A treasure trove of crockery

On a recent visit to Norfolk dad told me about a place he thought I'd like, but would say no more. On Sunday morning instead of pottering around the garden we got in the car and headed down to Snettisham, a few miles along the A149. We stopped at an old industrial building which I knew previously used to be a carpet shop, and had then turned into a cafe and I was intrigued.

Even more so as we headed to the cafe, and hoping for a large iced bun, my hopes were high. There wasn't an iced bun, and instead of going into the cafe we headed upstairs and into a space full of curiosities and no doubt lots of families own histories.

The place was full of bays of all manner of items, big and small, but what stood out for me was the amount of crockery and kitchenware they had. Today I'm sharing some of those photos, most of the items are what would be classed as mid-century modern and I'm sure it's the kind of place where new stock is arriving all the time, so for me it's definitely a place to keep an eye on.

colourfully patterned tea cups, saucers and plates

I was amazed by how many different sets they had, as well as how many different designs. The jewelled coloured cups, and black saucers, caught my eye, but I wasn't sure about the circular patterns on the side plates. Black featured quite a lot I discovered, in roses too.

A stack of china with a black rose

It was absolutely the type of place to be inspired, and somewhere I'll be heading back to when I hope next time I'll be less overwhelmed and more prepared, and perhaps pop in with something in mind. I mean, this colander, apart from being used in the normal way would be ripe for an upcycling project, wouldn't it?

An old-fashioned colander

And then I saw these mixing bowls and almost squealed. They just remind me of cooking at school and were just as heavy as I remembered.

old-style mixing bowls which instantly reminded me of cooking at school

Next I discovered a dinner service whose simplicity appealed to me. I spent a bit of time trying to consider and convince myself that the serving dishes would match our Greenwich Denby set and would be perfectly fine to buy as some extra crockery for those dishwasher-is-full-there's-no-plates-left kind of days.

blue patterned serving bowls
milk jugs and more bold patterned crockery
A bold patterned coffee set

But I failed at the time and looking at them again I think they might, well apart from the mustardy coloured lids (the same colour as the saucers above), but now I've given it more thought they'd tone with the chairs wouldn't they?  

So I think I've convinced myself and might well be leaving with them if they're still there on my next visit - thanks for your help, that's much appreciated.

Next up was a tray of old cutlery, which is always an interest, and I'm always on the lookout for old teaspoons and cake forks. Because that's normal, right? Well, ok maybe not, but I've got this idea that if I collect pretty vintage tea sets then at some point I can hire them out, but for that I'll need teaspoons, cake forks, tea strainers and cake stands too. It makes perfect sense now doesn't it...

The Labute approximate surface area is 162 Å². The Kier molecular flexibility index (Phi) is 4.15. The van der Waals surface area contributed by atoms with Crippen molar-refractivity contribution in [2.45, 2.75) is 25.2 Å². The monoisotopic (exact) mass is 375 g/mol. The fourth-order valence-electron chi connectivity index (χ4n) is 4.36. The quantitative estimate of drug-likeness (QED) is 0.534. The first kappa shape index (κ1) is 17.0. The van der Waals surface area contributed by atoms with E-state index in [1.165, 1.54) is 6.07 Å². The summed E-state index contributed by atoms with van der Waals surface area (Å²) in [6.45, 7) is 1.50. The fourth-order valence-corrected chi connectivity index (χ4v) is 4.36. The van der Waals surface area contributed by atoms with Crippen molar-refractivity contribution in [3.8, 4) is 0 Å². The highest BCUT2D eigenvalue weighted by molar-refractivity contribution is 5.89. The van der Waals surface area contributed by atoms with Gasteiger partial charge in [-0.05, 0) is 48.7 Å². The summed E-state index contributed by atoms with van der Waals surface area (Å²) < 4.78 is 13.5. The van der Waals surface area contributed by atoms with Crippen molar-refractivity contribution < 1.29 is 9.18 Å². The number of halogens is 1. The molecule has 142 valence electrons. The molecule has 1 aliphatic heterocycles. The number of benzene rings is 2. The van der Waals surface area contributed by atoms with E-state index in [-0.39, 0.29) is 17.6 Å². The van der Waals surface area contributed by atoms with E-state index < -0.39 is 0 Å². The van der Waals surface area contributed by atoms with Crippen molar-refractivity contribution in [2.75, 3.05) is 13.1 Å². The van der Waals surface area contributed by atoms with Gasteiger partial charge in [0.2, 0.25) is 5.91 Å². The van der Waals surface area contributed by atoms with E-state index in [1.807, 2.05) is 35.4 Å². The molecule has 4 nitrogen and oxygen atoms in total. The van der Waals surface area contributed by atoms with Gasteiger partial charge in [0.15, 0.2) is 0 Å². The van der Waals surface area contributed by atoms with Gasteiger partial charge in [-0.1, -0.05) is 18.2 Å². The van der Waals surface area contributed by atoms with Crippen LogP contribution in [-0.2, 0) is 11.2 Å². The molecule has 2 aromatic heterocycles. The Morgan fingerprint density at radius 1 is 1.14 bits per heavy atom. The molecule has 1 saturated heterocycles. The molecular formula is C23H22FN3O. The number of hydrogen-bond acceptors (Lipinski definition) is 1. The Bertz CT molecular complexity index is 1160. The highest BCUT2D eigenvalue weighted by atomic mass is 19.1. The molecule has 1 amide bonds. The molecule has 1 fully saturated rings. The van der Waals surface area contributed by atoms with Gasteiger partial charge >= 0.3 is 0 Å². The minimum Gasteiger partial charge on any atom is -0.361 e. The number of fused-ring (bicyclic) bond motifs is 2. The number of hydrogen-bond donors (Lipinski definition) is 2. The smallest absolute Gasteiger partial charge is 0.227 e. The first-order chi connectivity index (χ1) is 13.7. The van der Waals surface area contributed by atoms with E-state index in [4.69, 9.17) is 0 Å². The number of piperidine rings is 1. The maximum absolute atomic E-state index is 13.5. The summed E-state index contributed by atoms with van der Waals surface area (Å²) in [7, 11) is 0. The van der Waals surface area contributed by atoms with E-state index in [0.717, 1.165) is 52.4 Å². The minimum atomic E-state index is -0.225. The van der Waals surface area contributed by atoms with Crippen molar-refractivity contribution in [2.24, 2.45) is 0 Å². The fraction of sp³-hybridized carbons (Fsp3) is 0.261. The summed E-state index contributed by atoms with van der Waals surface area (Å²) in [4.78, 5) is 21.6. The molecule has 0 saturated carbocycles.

A trayful of cutlery

This next set reminded me of an aunt and uncle, who I'm sure had their front room decorated in very similar colours. All blues and purples and all very seventies, and perfectly normal at the time. Unless, like us, you went for the brown, orange and yellow colour scheme instead.

tea cups and saucers galore

Ah, yes, more serving dishes. I've clearly a need for more in my life. These have a more natural look to them, and definitely won't match in the same way the ones earlier will, but I quite liked the tulip design. 

Tulip patterned dinnerware

I'd clearly found the more sedate end of the display as these were up next and I think have a timeless quality to them and would easily slip into everyday use.  Although with just one side plate to the four bowls and four dinner plates I feel it's a little unbalanced.

A stack of neutral dinnerware that has a timeless feel to it

But moving onto some more classics, bone handled cutlery. I loved these, just look at the detail on the blades of the fish knives, and the presentation box. Definitely swoon-worthy, and *almost* enough for be to be less fish-phobic, but not quite. Now if they'd have been teaspoons and cake forks, it would have been a different story!

a set of bone handled cutlery

And to finish, a design that I was very taken with. At first glance I saw Christmas trees, I think it's the shape, but looking closer it's clearly not Christmas-related at all, and is the type of design I could stare at for ages trying to work out where it was and imagining all the times we've sat on the side of a river and watched the world go by.

A pretty scene on a couple of side plates

As I said before, definitely somewhere I'm going back to. I've been back once already so far, to show MOH something completely different, a wooden chest that I've got my eye on for our spare bedroom. Before we got to Norfolk again I'll be measuring the space I have in mind for it and trying much harder to bargain with them, as by then if it's still there they'll have had it a while. And if it's gone, I'm sure there'll be something equally lovely to consider instead.

If you're near Snettisham on the A149, stop off at The Granary and prepare to be amazed.  But don't buy a wooden chest, or I'll be after you!

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